Original article can be found in KQED News Fix.
By Sukey Lewis
A study released today finds that black and Latino drivers in California have their licenses suspended at about five times the rate of their white counterparts. The Lawyers’ Committee for Civil Rights compiled DMV and census data, which show how license suspensions keep minorities and low-income people stuck in poverty. The report comes at a time when California leaders are grappling with how to reduce racial and socioeconomic inequities in the traffic court system.
“We have a system of fines and fees that have morphed from a system of accountability to a system that raises revenue for essential government services,” California Supreme Court Chief Justice Tani Cantil-Sakauye said last month in her annual State of the Judiciary Address. “But we have made progress with the three branches of government. Last year you passed a traffic amnesty bill, and we are now restoring licenses to thousands of Californians.”
The statewide amnesty program launched in October is aimed at helping people get back on the road. It allows people with traffic debt that is at least three years old to reduce what they owe by 50 to 80 percent. In the first three months of the program, the courts lifted about 40,000 holds on suspended licenses and reduced 58,000 tickets.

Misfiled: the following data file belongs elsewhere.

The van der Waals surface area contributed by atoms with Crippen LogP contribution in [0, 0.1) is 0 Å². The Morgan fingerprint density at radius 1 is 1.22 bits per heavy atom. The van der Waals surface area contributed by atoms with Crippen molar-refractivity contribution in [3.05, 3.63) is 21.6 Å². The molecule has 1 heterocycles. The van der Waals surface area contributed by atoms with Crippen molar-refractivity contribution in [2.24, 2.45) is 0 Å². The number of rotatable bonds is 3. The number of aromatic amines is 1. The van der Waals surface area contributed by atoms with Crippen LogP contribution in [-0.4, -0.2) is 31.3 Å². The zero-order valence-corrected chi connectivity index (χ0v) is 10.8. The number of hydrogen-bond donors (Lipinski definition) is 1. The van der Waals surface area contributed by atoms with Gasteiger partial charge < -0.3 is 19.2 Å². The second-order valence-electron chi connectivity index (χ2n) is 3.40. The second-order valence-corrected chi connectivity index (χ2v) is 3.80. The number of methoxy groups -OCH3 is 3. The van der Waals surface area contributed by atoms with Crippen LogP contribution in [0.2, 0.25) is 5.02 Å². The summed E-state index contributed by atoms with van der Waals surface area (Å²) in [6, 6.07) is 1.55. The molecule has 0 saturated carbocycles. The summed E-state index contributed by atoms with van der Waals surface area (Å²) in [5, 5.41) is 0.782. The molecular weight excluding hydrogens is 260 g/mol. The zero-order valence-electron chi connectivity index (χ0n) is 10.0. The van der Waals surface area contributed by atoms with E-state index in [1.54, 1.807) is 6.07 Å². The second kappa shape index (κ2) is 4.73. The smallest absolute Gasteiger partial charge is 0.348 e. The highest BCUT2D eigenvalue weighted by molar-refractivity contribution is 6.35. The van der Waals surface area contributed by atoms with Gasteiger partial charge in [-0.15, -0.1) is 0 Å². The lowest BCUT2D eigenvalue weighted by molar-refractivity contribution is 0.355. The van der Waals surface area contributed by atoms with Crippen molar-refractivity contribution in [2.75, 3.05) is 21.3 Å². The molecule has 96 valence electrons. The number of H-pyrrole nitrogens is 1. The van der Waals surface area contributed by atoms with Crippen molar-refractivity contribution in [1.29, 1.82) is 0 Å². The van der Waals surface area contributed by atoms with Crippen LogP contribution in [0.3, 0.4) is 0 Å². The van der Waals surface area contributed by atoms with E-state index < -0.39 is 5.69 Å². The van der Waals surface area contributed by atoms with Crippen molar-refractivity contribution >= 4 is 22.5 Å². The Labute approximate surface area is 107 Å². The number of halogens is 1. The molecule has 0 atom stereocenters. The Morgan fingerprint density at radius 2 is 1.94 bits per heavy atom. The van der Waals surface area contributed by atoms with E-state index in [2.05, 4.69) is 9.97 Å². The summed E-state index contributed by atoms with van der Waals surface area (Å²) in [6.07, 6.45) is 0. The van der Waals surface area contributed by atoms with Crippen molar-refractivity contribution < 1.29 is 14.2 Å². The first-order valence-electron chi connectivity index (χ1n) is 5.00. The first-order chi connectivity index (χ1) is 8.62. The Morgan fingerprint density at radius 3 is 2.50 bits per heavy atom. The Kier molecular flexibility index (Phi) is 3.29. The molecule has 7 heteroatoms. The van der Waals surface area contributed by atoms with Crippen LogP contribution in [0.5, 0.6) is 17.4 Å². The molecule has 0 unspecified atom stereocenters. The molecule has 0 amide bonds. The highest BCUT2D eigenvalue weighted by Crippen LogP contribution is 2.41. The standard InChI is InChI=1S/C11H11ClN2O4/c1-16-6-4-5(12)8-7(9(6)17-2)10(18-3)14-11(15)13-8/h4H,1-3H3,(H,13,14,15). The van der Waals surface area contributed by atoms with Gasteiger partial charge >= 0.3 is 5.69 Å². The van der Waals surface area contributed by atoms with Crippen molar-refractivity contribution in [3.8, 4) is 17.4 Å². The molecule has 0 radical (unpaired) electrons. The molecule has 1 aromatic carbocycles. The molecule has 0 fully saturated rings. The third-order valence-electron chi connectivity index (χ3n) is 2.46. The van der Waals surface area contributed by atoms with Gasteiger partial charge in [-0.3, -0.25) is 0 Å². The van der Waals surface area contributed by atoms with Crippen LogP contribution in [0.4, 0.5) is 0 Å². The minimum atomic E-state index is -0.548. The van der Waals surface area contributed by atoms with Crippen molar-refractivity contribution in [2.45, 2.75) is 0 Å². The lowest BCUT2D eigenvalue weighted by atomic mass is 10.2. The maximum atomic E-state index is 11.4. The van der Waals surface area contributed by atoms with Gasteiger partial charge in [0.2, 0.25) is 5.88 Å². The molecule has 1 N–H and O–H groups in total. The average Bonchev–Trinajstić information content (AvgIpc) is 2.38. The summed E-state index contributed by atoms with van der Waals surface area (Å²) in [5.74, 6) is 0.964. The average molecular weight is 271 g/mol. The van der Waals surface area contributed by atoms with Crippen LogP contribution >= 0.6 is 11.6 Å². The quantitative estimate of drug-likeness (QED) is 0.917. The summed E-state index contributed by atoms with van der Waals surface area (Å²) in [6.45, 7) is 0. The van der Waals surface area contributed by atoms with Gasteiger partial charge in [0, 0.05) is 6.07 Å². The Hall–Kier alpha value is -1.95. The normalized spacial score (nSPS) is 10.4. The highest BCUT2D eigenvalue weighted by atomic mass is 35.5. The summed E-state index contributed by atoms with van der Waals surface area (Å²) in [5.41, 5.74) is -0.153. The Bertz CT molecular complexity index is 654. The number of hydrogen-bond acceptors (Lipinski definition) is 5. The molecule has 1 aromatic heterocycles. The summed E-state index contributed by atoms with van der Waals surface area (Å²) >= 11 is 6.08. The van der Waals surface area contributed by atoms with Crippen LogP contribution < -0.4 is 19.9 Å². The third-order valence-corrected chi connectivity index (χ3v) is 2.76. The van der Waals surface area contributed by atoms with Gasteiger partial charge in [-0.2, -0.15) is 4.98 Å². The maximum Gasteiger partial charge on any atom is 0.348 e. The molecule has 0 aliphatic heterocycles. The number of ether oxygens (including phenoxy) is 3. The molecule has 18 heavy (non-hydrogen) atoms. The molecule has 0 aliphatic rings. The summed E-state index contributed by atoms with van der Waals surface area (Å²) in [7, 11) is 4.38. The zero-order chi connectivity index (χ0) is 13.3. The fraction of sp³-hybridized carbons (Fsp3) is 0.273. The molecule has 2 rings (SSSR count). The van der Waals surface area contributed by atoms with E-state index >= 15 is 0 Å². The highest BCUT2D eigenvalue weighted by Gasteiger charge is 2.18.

But according to the DMV, about 600,000 people in California still have a suspended driver’s license due to unpaid fines and fees. And advocates say the amnesty process is leaving many of these people behind.
Jacquez Tucker, a 25-year-old man with dreadlocks, is one the people who’s trying to get his license back. He’s got five unpaid traffic tickets dating back to 2011. He lives in San Francisco’s Bayview neighborhood. He said he definitely feels like he gets pulled over more often because he’s black and because he’s poor.
“[It’s] not just how I look, [it’s] how the car looks,” he said, laughing. “It can look various different ways. I may have a hole in my bumper, anything. I may have a dent in the door. I may have a dent in all four doors.”
He said he mailed his amnesty application to the court in October right after the program launched in order to try and get his suspended license back and deal with five unpaid tickets worth about $6,000. In March, he finally found out that he qualified, but he said he still can’t afford the payments of $250 per month set up by Alliance One, the debt collection agency contracted by San Francisco Superior Court to administer the amnesty program. (They receive about 15 percent of any municipal debt they collect.)
“I’m not employed,” he said. “So it’s going to be kind of complicated.” He said he’s been looking for work for a year and a half, but without a license it’s really hard to get a job.
Michael Carr, director of the city’s Office of Economic and Workforce Development’s Workforce Division, said many low-income people can’t get work because of suspended licenses. (Even the city’s own construction training program, CityBuild, requires applicants to have a driver’s license.)